Looking and hoping: Pinterest’s Pinners signal the way ahead for retail

Have you been back in the shops yet? The desire to share our collective thrill at being able to browse in an actual physical shop again must be one of the most common questions asked over recent weeks as we all adjust to the latest expansion to our freedom.

At this pivotal moment for retail it seemed a good time to gather a couple of industry experts to reflect on the seismic changes and to look at how brands can tap into the new environment. We focus in particular on how platforms such as Pinterest can help marketers meet welcoming consumers.

Both Gooch and Marker agreed that the pandemic has proven to be a catalyst for retail developments that had already begun. At the end of 2019, online sales had risen 21% year on year  (ONS/ Springboard data), a trend echoed by the fact that around 10,000 stores had shut their doors. So when, in March 2020, physical shopping became largely out of bounds, most UK consumers were ready to go straight online for shopping needs.

But what happened in the wake of lockdowns easing was fascinating – in each case sales shot back to pre-pandemic levels (ibid) consumers craved the simple joy of browsing and having a chat with an assistant. It sharply underlines the power of another trend; the twin track of consumers being simultaneously keen on online shopping while also relishing the occasional human retail experience.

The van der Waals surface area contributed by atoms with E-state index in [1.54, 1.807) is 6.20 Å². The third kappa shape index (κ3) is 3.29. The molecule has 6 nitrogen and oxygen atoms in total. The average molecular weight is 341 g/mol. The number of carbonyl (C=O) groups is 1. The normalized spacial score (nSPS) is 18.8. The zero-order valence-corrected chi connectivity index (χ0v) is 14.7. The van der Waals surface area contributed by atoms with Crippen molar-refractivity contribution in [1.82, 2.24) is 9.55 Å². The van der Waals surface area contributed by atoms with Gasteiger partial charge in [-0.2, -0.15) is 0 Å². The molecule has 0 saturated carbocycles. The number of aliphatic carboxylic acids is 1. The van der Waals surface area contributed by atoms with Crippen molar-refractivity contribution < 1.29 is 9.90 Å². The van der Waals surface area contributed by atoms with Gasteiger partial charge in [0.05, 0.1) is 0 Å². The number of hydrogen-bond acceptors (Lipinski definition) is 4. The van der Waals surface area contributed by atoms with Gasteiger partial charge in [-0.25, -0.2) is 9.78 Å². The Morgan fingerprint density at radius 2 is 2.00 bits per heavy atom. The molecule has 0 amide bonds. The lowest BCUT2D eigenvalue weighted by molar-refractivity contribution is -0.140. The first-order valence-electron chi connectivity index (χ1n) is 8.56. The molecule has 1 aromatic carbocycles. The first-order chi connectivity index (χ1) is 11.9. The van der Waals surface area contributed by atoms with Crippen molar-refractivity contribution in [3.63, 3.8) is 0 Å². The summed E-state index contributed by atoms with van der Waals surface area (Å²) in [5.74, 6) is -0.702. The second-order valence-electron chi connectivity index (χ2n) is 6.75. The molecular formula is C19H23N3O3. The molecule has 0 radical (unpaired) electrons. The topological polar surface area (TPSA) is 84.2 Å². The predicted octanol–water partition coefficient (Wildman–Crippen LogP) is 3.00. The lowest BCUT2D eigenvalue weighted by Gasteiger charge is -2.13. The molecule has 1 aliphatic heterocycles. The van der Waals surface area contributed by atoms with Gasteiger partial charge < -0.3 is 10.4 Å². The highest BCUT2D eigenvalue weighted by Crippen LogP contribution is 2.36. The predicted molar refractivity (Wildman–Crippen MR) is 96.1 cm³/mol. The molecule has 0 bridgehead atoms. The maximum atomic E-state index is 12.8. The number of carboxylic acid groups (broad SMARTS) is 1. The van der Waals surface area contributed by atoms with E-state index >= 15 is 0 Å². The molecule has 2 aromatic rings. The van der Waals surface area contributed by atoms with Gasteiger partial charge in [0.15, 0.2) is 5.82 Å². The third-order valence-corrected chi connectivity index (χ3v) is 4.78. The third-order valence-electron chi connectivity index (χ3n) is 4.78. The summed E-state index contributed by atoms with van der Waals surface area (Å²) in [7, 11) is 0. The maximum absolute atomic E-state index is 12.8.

As Marker pointed out, this has led to tech platforms working hard to bring an element of ‘social shopping’ to the online experience by integrating elements such as video and interactivity. Pinterest now sees a billion video views every day, with users much more likely to purchase after viewing footage.

Shopping as a creative act 
The inspiration platform was in a unique position in that it already had highly-engaged users who appreciate being inspired both by other users and retailers. “At Pinterest we’re on a mission to combine the best of two worlds,” observed Gooch. “We want to bring that joy you feel from real-life shopping into the online arena.”

This is possible because of the nature of the platform. Its users (known as ‘Pinners’ because of the images they ‘pin’) are actively searching for inspiration for a project – a fun process that’s about more than just the shopping. “The wonderful thing about Pinterest is that we get users onto the platform because they love it, but then we get them off again to enjoy life with their purchases,” said Gooch.

Brands can target them at each stage of the sales funnel – sometimes they may be just generally browsing, other times they will be proactively keen to buy something. But as a group they are eager shoppers; three times more likely to say they are ‘always shopping’ versus users of other media platforms. And when they do buy their baskets are 30% bigger. For brands, this makes for a unique blend of organic discovery coupled with the efficiency of paid advertising.

The platform has worked hard to create a commercial offering for brands that offers users an experience that feels positive and unpressured. As Gooch explained: “I don’t think the untrained eye would realise they are being served an ad.” Retailer’s ‘Pins’ are integrated into users’ feeds in an attractive and unobstructive way that demonstrably succeeds – as satisfied brands such as, John Lewis and Gymshark can attest.